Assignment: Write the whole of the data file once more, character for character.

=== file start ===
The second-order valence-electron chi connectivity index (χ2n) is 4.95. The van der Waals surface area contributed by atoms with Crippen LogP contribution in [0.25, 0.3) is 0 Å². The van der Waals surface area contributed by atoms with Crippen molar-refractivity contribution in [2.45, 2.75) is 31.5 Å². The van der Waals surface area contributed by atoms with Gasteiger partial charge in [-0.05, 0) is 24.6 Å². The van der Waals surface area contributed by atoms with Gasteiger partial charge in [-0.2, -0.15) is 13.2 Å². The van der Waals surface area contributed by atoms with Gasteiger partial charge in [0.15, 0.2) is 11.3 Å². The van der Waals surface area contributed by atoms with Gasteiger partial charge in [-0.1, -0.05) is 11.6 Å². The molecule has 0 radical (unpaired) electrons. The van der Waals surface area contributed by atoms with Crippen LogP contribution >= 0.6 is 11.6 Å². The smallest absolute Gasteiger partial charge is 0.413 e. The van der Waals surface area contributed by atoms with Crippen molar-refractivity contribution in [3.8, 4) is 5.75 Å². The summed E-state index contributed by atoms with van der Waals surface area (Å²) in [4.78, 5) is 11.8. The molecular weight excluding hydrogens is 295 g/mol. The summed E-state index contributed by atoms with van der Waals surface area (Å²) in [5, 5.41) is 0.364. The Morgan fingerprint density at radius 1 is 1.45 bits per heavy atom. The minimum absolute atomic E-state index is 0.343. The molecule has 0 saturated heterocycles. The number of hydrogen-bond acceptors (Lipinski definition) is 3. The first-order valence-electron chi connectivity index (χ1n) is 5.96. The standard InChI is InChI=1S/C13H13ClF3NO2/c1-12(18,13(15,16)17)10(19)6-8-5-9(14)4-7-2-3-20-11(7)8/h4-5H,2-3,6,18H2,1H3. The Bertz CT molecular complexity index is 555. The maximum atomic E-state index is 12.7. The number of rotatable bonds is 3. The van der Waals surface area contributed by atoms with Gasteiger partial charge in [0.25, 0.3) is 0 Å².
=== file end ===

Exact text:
The second-order valence-electron chi connectivity index (χ2n) is 4.95. The van der Waals surface area contributed by atoms with Crippen LogP contribution in [0.25, 0.3) is 0 Å². The van der Waals surface area contributed by atoms with Crippen molar-refractivity contribution in [2.45, 2.75) is 31.5 Å². The van der Waals surface area contributed by atoms with Gasteiger partial charge in [-0.05, 0) is 24.6 Å². The van der Waals surface area contributed by atoms with Gasteiger partial charge in [-0.2, -0.15) is 13.2 Å². The van der Waals surface area contributed by atoms with Gasteiger partial charge in [0.15, 0.2) is 11.3 Å². The van der Waals surface area contributed by atoms with Gasteiger partial charge in [-0.1, -0.05) is 11.6 Å². The molecule has 0 radical (unpaired) electrons. The van der Waals surface area contributed by atoms with Crippen LogP contribution >= 0.6 is 11.6 Å². The smallest absolute Gasteiger partial charge is 0.413 e. The van der Waals surface area contributed by atoms with Crippen molar-refractivity contribution in [3.8, 4) is 5.75 Å². The summed E-state index contributed by atoms with van der Waals surface area (Å²) in [4.78, 5) is 11.8. The molecular weight excluding hydrogens is 295 g/mol. The summed E-state index contributed by atoms with van der Waals surface area (Å²) in [5, 5.41) is 0.364. The Morgan fingerprint density at radius 1 is 1.45 bits per heavy atom. The minimum absolute atomic E-state index is 0.343. The molecule has 0 saturated heterocycles. The number of hydrogen-bond acceptors (Lipinski definition) is 3. The first-order valence-electron chi connectivity index (χ1n) is 5.96. The standard InChI is InChI=1S/C13H13ClF3NO2/c1-12(18,13(15,16)17)10(19)6-8-5-9(14)4-7-2-3-20-11(7)8/h4-5H,2-3,6,18H2,1H3. The Bertz CT molecular complexity index is 555. The maximum atomic E-state index is 12.7. The number of rotatable bonds is 3. The van der Waals surface area contributed by atoms with Gasteiger partial charge in [0.25, 0.3) is 0 Å².